Once upon a time, there was a young woman named Sally who developed a very unfortunate problem. Although Sally had only had one sexual partner, she began to experience some discomfort “down there.” She noticed a discharge, along with persistent itching and an unusual odor. Sally and her partner had not been using any form of protection when having sex, but they were faithful to one another. She was very worried that she might have contracted some type of sexually transmitted disease, and immediately contacted her doctor. After a quick exam, her doctor declared Sally’s problem to be bacterial Vaginosis (BV). Sally now needed to learn more about this new-to-her issue. She began her education by reading more here. . .
What is Bacterial Vaginosis (BV)?
Bacterial vaginosis (BV) is a common vaginal inflammation due to overgrowth of one of several different types of bacteria normally present in the vagina. The overgrowth affects the normal balance of the vaginal bacteria. The most commonly affected women are in their reproductive years. Doctors are uncertain of the exact cause of BV but believe it could be caused by unprotected sex or frequent douching. You do not have to be sexually active to be affected by BV.
Symptoms of BV
Symptoms of BV include a vaginal discharge that is thin and grayish white in color. A foul or “fishy” odor may be experienced, especially after sexual intercourse. Women may also experience vaginal itching or burning with urination. However, some women may not experience any symptoms at all.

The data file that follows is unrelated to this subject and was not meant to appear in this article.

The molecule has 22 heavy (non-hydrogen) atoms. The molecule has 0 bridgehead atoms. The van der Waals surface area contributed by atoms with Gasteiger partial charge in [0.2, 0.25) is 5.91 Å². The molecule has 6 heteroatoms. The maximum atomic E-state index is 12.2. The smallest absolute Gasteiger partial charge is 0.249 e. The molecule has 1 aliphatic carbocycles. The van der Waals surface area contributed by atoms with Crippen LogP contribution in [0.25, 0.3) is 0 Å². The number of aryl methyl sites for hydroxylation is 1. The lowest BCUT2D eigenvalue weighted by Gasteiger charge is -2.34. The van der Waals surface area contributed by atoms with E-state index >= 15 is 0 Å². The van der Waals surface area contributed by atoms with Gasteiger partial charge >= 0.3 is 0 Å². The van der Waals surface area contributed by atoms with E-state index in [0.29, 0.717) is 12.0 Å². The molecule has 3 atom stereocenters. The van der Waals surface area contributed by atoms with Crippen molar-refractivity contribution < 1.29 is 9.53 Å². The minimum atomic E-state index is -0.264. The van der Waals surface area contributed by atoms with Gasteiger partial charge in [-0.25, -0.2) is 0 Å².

What to do if you have BV?
It is important to see a doctor if you have never had a vaginal infection before, or if you had had a vaginal infection previously but the symptoms seem different to you. If you have tried an over-the-counter yeast infection medication and the symptoms persist, develop a fever, or have a very unpleasant vaginal odor, it would be best to be evaluated by a physician. Also, if you have had multiple sexual partners or a recent new partner, it would be important to be evaluated as BV symptoms are very similar to many Sexually Transmitted Infections (STI).
Can BV lead to other complications?
The risk factors for BV include having multiple sex partners, women having sex with other women, douching or a natural lack of the “good” lactobacilli bacteria in the vagina. The complications from BV are most likely not to occur. However, under certain conditions, BV may lead to preterm birth, infection risk following gynecological surgery such as a dilation & curettage (D & C) or hysterectomy, being more susceptible to STI or pelvic inflammatory disease (PID).
If you or someone you know suspects that you might have BV, it might help to discuss your symptoms, concerns and options in a confidential and helpful setting with someone who has answers.
Feel free to contacts us at 913.962.0200 to speak with someone who can help you determine your next steps. Our staff is compassionate, knowledgeable and can offer the support and direction that you need.
To read more about BV, visit mayoclinic.org. The above information was taken from this site.